6 Tips to Manage High Blood Pressure
High blood pressure is a common condition impacting Americans. According to the CDC, roughly 47% of adults in the United States have high blood pressure, and only about 24% of these people have their condition under control. When left uncontrolled, high blood pressure can increase your risk of a variety of serious heart-related conditions, including heart attack and stroke.
While medication is required in certain cases, you can often manage your high blood pressure by making certain lifestyle changes. The following tips will help you keep the condition under control, minimizing your risk of developing other serious health issues down the road.
Monitor Your Blood Pressure Regularly
High blood pressure is often referred to as a “silent killer” because it quietly damages your blood vessels without the development of any real symptoms. This lack of symptoms makes it hard to understand if there are any significant changes in your condition without regular monitoring of your numbers.
Checking your blood pressure +on a regular basis will help you detect patterns in your condition and alert you to changes as they develop. It will also help you determine whether the other lifestyle changes you’ve made have been successful. The American Heart Association has designed a printable blood pressure log (PDF). We recommend that you use this to record your numbers so that you can more effectively manage your condition.
There is overwhelming scientific evidence that moderate exercise is medicinal magic for lowering your blood pressure. Getting at least 30 minutes of exercise every day can lower your numbers by 5 to 8 mm Hg. The following types of exercise are effective at helping to manage your blood pressure:
- Brisk walking
- High-intensity interval training
The key to making cardio exercise a regular part of your routine is to choose something you enjoy doing. This will make it easier to commit to a routine and provide the motivation you need to stick with it.
Eat a Healthy Diet
Your diet plays an important role in managing high blood pressure. Make sure to eat foods rich in the following nutrients:
- Potassium (at least 4,700 mg per day)
- Magnesium (at least 500 mg per day)
- Calcium (at least 1,200 mg per day)
Adopting the Mediterranean diet is good for your blood pressure. The other dietary plan that is highly recommended is called DASH (Dietary Approaches to Stop Hypertension). It involves eating a diet containing lots of:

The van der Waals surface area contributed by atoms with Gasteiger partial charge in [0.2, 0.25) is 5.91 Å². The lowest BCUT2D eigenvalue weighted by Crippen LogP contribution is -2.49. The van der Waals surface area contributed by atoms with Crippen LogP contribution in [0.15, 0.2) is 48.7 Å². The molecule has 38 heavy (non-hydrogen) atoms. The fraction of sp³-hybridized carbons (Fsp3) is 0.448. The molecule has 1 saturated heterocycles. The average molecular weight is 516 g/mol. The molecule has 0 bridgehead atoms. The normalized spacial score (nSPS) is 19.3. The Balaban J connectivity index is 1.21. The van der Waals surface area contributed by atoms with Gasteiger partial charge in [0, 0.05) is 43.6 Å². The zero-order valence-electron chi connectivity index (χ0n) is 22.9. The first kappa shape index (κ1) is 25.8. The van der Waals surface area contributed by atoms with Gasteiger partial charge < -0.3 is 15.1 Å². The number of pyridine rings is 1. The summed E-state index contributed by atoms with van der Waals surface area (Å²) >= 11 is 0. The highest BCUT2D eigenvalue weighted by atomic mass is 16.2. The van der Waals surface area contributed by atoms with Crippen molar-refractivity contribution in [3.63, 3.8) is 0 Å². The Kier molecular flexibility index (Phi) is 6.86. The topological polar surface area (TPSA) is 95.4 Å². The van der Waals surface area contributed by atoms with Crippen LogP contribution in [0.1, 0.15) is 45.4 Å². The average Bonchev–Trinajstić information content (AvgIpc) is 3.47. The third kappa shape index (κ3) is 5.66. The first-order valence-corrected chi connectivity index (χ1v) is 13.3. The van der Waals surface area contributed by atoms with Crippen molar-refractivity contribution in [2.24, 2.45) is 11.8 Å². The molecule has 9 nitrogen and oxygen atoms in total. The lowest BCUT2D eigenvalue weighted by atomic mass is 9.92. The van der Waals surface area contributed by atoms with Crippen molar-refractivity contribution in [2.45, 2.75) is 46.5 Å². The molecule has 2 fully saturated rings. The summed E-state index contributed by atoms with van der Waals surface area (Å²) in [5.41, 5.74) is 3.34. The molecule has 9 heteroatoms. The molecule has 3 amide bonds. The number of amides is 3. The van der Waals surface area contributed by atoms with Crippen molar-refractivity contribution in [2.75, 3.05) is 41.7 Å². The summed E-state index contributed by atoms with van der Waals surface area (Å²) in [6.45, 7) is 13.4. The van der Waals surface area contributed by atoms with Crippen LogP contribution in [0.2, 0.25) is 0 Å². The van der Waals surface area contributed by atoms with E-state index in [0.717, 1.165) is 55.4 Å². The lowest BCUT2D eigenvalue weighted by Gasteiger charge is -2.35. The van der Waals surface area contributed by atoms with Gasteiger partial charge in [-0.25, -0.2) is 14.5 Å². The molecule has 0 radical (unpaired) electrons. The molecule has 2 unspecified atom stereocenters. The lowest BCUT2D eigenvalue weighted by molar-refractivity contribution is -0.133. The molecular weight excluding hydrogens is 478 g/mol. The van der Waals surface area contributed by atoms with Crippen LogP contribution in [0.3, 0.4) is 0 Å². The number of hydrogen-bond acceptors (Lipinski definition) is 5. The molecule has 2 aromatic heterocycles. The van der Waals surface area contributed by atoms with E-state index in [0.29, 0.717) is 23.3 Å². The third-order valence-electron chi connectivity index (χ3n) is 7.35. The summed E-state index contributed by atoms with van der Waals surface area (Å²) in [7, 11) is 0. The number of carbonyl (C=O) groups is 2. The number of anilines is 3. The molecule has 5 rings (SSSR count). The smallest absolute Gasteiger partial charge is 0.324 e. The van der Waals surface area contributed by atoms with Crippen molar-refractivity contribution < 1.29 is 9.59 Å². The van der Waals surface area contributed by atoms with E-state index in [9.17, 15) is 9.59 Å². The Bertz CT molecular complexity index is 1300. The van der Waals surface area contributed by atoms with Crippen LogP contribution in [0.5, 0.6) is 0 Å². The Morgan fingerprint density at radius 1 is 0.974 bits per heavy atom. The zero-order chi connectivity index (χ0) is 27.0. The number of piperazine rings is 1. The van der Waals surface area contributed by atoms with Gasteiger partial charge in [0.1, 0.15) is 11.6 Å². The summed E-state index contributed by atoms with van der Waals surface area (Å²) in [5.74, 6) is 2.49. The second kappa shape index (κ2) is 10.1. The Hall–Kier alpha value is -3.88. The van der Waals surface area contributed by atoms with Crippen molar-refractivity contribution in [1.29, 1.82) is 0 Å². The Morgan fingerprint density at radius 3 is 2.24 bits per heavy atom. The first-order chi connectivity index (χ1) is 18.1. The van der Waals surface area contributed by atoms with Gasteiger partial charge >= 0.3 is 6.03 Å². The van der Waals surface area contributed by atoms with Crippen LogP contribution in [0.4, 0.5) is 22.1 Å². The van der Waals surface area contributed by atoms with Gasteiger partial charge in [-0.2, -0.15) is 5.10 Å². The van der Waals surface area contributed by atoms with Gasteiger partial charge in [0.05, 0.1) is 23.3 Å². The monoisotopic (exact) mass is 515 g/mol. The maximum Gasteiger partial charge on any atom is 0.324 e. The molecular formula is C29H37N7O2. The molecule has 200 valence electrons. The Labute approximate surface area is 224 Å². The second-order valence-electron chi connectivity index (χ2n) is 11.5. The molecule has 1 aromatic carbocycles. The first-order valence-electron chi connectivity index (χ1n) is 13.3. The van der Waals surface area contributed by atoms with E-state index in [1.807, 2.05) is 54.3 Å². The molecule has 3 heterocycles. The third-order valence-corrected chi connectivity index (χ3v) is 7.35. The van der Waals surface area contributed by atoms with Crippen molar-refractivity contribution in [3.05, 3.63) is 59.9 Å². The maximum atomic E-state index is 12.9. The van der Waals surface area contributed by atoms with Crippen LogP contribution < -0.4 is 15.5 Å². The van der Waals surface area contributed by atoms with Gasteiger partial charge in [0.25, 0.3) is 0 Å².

- Fruits and vegetables, especially berries
- Whole grains
- High-protein foods, such as unsalted nuts
- Leafy greens
- Low-sugar yogurt
- Soy protein (in place of animal protein)
- Dark chocolate
In addition, limit your consumption of:
- Foods high in saturated fat
- Processed foods
–Weight loss is an important step you can take to help manage your blood pressure. You can lower your systolic blood pressure (the top number in your blood pressure reading) by 5-20 mm Hg when you lose 20 pounds. Even losing 10 pounds will have a positive impact on your blood pressure. When losing weight, there are two goals:
- Get your body mass index (BMI) between 18.5 and 24.9
- Lose belly fat (carrying too much weight around the waistline increases your risk of high blood pressure
In addition, weight loss can help improve sleep apnea, a condition that can elevate your blood pressure and increase your risk of an irregular heartbeat.
We all experience stress on occasion. Brief stressful moments may cause a temporary spike in blood pressure that will usually return to normal once the stressful situation is resolved. However, chronic stress can have a more serious impact on your health and increase your risk of high blood pressure. Therefore, actively working to reduce the stress in your life can make a positive impact on your blood pressure.
The following tips can help you manage stress in your daily life:
- Exercise regularly
- Get a good night’s sleep
- Get a pet
- Try yoga or meditation
- Listen to calming music
- Try relaxation breathing
- Make time to relax
- Avoid stress triggers
Reduce Alcohol Consumption and Quit Smoking
Many common vices contribute to high blood pressure. The two vices to be most careful about are alcohol and smoking.
Excessive alcohol consumption can contribute to high blood pressure. Therefore, make a conscious effort to limit alcohol consumption to no more than one drink a day for women and no more than two drinks a day for men.
Smoking increases your risk of many serious health issues, including high blood pressure and heart disease. Quitting smoking is one of the best things you can do to take control of your health, and it will help lower your blood pressure.
South Denver Cardiology Associates Can Help You Manage Your High Blood Pressure
At South Denver Cardiology Associates, we’re committed to helping you maintain optimal heart health. This includes providing comprehensive services to help you manage your high blood pressure. Our Pulmonary Hypertension Center is your go-to resource as you try to lower your blood pressure. It provides treatments and therapies to address your condition.
In addition, we offer nutritional counseling to help you lose weight and eat a heart-healthy diet. You can also come to our medical fitness gym to get on an exercise program designed to help you manage your high blood pressure.
Contact us today to schedule an appointment.
As with any health concerns, your specific treatment program should be discussed thoroughly with your primary care physician as well as any specialists who may need to be consulted – like a cardiologist.Sign Up